Updated: January 17, 2019
1. Enter the name of a college or the amount of college loans you may want to consider. You may also adjust the term (typically 10 years), the interest rate (currently 5.05% for federal undergraduate loans), and the voluntary additional monthly payment amount.
After recording the results (monthly payment, total interest, recommended needed income, etc.) of several scenarios, think about these three questions:
• What do you notice?• What do you wonder?What are you curious about that comes from what you notice in the graph?• What might be going on in this graph?Write a catchy headline that captures the graph’s main idea. If your headline makes a claim, tell us what you noticed that supports your claim.
The questions are intended to build on one another, so try to answer them in order. Start with “I notice,” then “I wonder,” and end with “The story this graph is telling is ….” and a catchy headline.
2. Next, join the conversation by clicking on the comment button and posting in the box that opens on the right. (Students 13 and older are invited to comment, although teachers of younger students are welcome to post what their students have to say.) On Wednesday, Jan. 16, our collaborator, the American Statistical Association, will facilitate a live moderated discussion from 9 a.m. to 2 p.m. Eastern Time to help students’ understanding go deeper. You might use their responses as models for your own.
3. After you have posted, read what others have said, then respond to someone else by posting a comment. Use the “Reply” button or the @ symbol to address that student directly.
4. On Thursday, Jan. 17, we will provide additional background about relevant statistical concepts and about this interactive graph, which originally appeared elsewhere on nytimes.com. We encourage you to post an additional comment after reading the reveal. How does the original New York Times article and the moderators’ comments help you see the graph differently? Try to incorporate the statistical terms defined in the Stat Nuggets in your response.
• Read our introductory post, which includes information about using the “Notice and Wonder” teaching strategy.• Learn about how and why other teachers are using this feature, and use the 2018-19 “What’s Going On in This Graph?” calendar to plan ahead for the 25 Wednesday releases. • Go to the A.S.A. K-12 website, which includes This is Statistics, resources, professional development, student competitions, curriculum, courses and careers.
Updated: January 17, 2019
Taking out college loans is one of the most significant financial decisions you may ever make. Knowing what you are getting into will affect how you live for years to come.
Based on the costs of attending the college of your choice, the interest rate and term that is available to you, and your projected income upon graduation, the New York Times “College Loan Calculator” with its graph assists you in selecting your best college loan.
The calculator also gives you the option to make voluntary additional loan repayments. If you could save ,500 over the term of the loan by paying a mere extra per month, would you consider it? Would you pay an additional 0 per month if that meant paying off the loan in 10 years instead of 30? These decisions have a significant effect on the total cost of your loan and how long it will take you to repay it. This is the kind of sensitivity analysis (see Stat Nugget below) you can do with the loan calculator.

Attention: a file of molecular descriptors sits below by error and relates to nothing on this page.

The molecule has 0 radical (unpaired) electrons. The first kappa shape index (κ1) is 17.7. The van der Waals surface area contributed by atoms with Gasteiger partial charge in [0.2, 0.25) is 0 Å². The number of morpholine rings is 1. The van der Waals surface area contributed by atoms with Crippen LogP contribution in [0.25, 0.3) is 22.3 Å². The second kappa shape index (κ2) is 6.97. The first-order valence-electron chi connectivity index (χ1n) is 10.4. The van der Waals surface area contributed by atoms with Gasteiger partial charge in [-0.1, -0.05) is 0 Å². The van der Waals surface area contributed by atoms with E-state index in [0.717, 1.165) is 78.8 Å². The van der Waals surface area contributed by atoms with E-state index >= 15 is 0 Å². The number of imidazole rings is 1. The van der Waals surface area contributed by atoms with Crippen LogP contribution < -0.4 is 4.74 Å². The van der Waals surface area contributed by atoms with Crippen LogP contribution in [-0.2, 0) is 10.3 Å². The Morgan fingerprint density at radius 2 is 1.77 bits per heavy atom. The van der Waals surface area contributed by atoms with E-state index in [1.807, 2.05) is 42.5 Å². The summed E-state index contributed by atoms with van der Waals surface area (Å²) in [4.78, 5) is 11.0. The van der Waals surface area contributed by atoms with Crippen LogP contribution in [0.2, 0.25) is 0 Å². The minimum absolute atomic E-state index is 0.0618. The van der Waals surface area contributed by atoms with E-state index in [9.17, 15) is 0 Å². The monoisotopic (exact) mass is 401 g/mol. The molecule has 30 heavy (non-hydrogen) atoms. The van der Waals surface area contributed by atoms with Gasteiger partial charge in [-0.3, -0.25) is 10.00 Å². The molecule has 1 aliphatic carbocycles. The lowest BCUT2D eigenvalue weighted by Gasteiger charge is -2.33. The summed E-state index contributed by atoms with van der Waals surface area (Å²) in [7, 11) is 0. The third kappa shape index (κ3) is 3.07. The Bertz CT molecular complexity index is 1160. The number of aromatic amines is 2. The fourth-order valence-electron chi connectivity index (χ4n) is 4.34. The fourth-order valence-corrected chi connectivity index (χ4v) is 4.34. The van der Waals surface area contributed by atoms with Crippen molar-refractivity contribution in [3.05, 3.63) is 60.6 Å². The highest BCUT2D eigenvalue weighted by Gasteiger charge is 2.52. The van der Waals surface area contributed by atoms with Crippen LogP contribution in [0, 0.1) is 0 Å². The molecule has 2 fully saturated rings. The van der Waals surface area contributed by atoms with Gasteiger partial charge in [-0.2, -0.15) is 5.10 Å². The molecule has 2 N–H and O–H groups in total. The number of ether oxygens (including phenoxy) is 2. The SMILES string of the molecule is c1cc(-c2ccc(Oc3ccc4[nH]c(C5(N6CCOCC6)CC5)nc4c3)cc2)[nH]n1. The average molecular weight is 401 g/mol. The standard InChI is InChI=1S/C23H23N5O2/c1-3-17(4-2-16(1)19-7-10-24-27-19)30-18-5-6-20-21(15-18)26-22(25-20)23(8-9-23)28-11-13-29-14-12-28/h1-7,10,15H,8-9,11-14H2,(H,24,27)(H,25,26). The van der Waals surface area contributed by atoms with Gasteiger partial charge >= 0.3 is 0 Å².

Maybe because students were trying so many loan structures in the loan calculator, we did not receive many headlines. We’ll be looking for headlines in the responses in the coming days. Use your creativity to create a catchy headline that will draw attention to the effectiveness of the loan calculator.
You may want to think critically about these additional questions:
■ Conduct your own sensitivity analysis. There are four inputs that you can vary: loan amount, interest rate, term and voluntary monthly payments. (See Stat Nuggets for explanations.) For federal loans, the interest rate until July 1, 2019 is 5.05% and the term is 10 years. Vary the loan amount or the additional payments to see how the payments are affected.
■ Make a table with the 5.05% interest rate, 10-year term and no additional payments, but vary the loan amount. Include columns for the resulting monthly payments, total loan payments and recommended needed income. Which loan amount seems best for you? Explain your answer.
■ You can make additional voluntary monthly payments to pay off the loan more quickly and thereby pay less interest. Make another table with the loan amount, interest rate and term held constant. Vary the additional payments, possibly an additional , and 0 per month. See how the monthly payments, total loan payments and the recommended needed income change. Which additional payment amount seems best for you? Explain your answer.
■ Combine these two analyses. What college loan structure is best for you?
■ Given what you have learned about the costs of college loans, what advice would you give to students taking out college loans?
Below in the Stat Nuggets, we define and explain mathematical and finance terms that apply to this graph. Look into the archives to see past Stat Nuggets.
Thank you for participating in “What’s Going On in This Graph?”, which engages you to think critically about graphs and the underlying data. Critical thinking is an essential element of statistics, the science of learning from data. Data visualizations, like these graphs, are an important part of statistics. They help us to understand and learn from data.
Keep noticing and wondering and college loans. We continue to welcome your responses.